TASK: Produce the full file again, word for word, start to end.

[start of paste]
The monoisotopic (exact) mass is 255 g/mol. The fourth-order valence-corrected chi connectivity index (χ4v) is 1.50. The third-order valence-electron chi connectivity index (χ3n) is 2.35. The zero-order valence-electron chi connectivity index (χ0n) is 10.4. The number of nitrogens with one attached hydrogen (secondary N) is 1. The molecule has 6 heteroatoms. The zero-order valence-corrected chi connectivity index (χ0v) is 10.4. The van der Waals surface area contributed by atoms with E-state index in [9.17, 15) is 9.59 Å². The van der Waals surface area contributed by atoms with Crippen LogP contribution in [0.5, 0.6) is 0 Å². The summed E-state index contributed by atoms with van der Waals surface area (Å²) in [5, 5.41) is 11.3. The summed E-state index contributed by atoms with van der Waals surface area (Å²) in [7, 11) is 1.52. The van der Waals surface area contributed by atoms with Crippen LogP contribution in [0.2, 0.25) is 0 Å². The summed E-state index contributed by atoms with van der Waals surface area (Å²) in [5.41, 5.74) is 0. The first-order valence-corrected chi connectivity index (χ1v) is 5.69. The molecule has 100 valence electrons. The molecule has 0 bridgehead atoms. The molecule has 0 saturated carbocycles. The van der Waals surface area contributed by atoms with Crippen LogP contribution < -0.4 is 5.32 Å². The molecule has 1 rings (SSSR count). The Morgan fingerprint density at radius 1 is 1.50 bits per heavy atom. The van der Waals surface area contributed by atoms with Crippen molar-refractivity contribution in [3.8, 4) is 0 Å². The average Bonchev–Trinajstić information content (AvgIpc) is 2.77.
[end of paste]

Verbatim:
The monoisotopic (exact) mass is 255 g/mol. The fourth-order valence-corrected chi connectivity index (χ4v) is 1.50. The third-order valence-electron chi connectivity index (χ3n) is 2.35. The zero-order valence-electron chi connectivity index (χ0n) is 10.4. The number of nitrogens with one attached hydrogen (secondary N) is 1. The molecule has 6 heteroatoms. The zero-order valence-corrected chi connectivity index (χ0v) is 10.4. The van der Waals surface area contributed by atoms with E-state index in [9.17, 15) is 9.59 Å². The van der Waals surface area contributed by atoms with Crippen LogP contribution in [0.5, 0.6) is 0 Å². The summed E-state index contributed by atoms with van der Waals surface area (Å²) in [5, 5.41) is 11.3. The summed E-state index contributed by atoms with van der Waals surface area (Å²) in [7, 11) is 1.52. The van der Waals surface area contributed by atoms with Crippen LogP contribution in [0.2, 0.25) is 0 Å². The summed E-state index contributed by atoms with van der Waals surface area (Å²) in [5.41, 5.74) is 0. The first-order valence-corrected chi connectivity index (χ1v) is 5.69. The molecule has 100 valence electrons. The molecule has 0 bridgehead atoms. The molecule has 0 saturated carbocycles. The van der Waals surface area contributed by atoms with Crippen LogP contribution < -0.4 is 5.32 Å². The molecule has 1 rings (SSSR count). The Morgan fingerprint density at radius 1 is 1.50 bits per heavy atom. The van der Waals surface area contributed by atoms with Crippen molar-refractivity contribution in [3.8, 4) is 0 Å². The average Bonchev–Trinajstić information content (AvgIpc) is 2.77.